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‘This isn’t easy for anyone’: Spokane superintendent acknowledges challenges of closures in S-R interview

UPDATED: Fri., April 3, 2020

In a livestreamed Spokesman-Review interview on Friday, Spokane Public Schools Superintendent Shelley Redinger acknowledged the challenges of ongoing school closures. “This isn’t easy for anyone,” she said. (Colin Mulvany / The Spokesman-Review)
In a livestreamed Spokesman-Review interview on Friday, Spokane Public Schools Superintendent Shelley Redinger acknowledged the challenges of ongoing school closures. “This isn’t easy for anyone,” she said. (Colin Mulvany / The Spokesman-Review)

Spokane Public Schools Superintendent Shelley Redinger has some advice for parents: Giving up isn’t an option.

“My heart goes out to all our families that are tying keep their children engaged and focused on learning,” Redinger said Friday in a livestream interview carried on The Spokesman-Review’s Northwest Passages website.

“We’ve got to finish strong,” said Redinger, who like many parents is staying home with a student whose educational experience these days is less than ideal. “But we’ve got to remember to be patient.”

Few areas of society have endured greater upheaval in the face of the COVID-19 pandemic than public education.

Lesson plans have been altered, families are confined, and the lives of 31,000 students have been uprooted – and teachers and administrators can only do so much.

Even with a quarter-century of teaching and administrative experience, Redinger admits she still has a lot to learn as education and life take a sharp turn toward greater reliance on technology.

Instead of traveling the district and meeting students and teachers face to faces, Redinger must make do with Zoom meetings – “twice a day at 9 and 3,” she said.

After a one-week transition period following statewide school closures on March 17, teachers are doing the same.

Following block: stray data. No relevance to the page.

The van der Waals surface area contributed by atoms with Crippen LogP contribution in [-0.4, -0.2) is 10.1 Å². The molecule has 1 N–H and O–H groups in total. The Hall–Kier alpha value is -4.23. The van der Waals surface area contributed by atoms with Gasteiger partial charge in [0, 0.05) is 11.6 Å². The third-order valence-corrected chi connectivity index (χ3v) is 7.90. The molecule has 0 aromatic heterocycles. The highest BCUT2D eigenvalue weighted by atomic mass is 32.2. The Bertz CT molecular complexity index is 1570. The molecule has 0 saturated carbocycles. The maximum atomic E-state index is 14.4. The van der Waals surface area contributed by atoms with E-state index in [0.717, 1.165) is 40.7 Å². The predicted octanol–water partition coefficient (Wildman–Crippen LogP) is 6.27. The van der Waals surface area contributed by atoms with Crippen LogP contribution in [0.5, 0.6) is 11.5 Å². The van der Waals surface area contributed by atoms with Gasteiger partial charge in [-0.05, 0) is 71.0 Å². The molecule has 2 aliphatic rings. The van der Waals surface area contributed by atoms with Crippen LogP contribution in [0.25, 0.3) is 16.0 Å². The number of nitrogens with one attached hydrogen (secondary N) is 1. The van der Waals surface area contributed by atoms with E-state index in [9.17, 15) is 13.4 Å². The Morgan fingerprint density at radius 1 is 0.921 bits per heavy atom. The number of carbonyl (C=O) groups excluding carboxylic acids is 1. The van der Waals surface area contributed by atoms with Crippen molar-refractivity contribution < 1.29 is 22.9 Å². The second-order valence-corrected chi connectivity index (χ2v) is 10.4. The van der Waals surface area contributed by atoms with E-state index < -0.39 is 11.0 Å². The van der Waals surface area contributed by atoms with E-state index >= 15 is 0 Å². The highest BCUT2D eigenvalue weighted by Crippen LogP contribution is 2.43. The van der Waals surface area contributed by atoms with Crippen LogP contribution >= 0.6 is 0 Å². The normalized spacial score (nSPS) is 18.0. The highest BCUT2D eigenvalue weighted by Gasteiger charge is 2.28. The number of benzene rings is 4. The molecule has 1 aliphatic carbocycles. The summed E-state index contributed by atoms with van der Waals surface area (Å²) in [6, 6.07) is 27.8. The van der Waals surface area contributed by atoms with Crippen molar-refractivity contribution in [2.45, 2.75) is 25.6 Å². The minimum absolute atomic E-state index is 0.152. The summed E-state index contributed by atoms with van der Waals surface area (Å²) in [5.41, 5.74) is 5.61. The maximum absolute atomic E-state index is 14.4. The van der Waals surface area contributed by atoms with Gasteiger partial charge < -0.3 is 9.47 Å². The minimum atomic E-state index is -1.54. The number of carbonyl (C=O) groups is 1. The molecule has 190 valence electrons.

Fortunately, the district had invested heavily in technology. The payoff came when it was able to meet the demand for laptops from 4,000 students who lacked them.

“And if you still need tech, let us know,” she said.

Of course, families need much more than that, and the district is trying its best. Meals are being served at 24 sites, and will continue through spring break – a first for the district.

Child care is available for children of first responders and essential medical personnel, and teachers are connecting with students online.

That’s small comfort to the child with special needs, the high school senior who probably won’t get to walk down the aisle at commencement, or the helpless parent who wishes she’d paid more attention during eighth-grade algebra.

“This isn’t easy for anyone,” said Redinger, who added that parents shouldn’t make things any harder on themselves.

As school closures drag on – possibly into the summer – there will be some loss of learning, Redinger said.

“We will need to look at that,” said Redinger, who admits that the coronavirus creates many unknowns for districts.

No one is quite sure when school will resume, what it will look like when it does and how it will be financed. Shortly after Redinger spoke, Gov. Jay Inslee announced $445 million in statewide budget cuts.

The biggest hit was $116 million in new money through 2023 for guidance counselors in high-poverty school districts.

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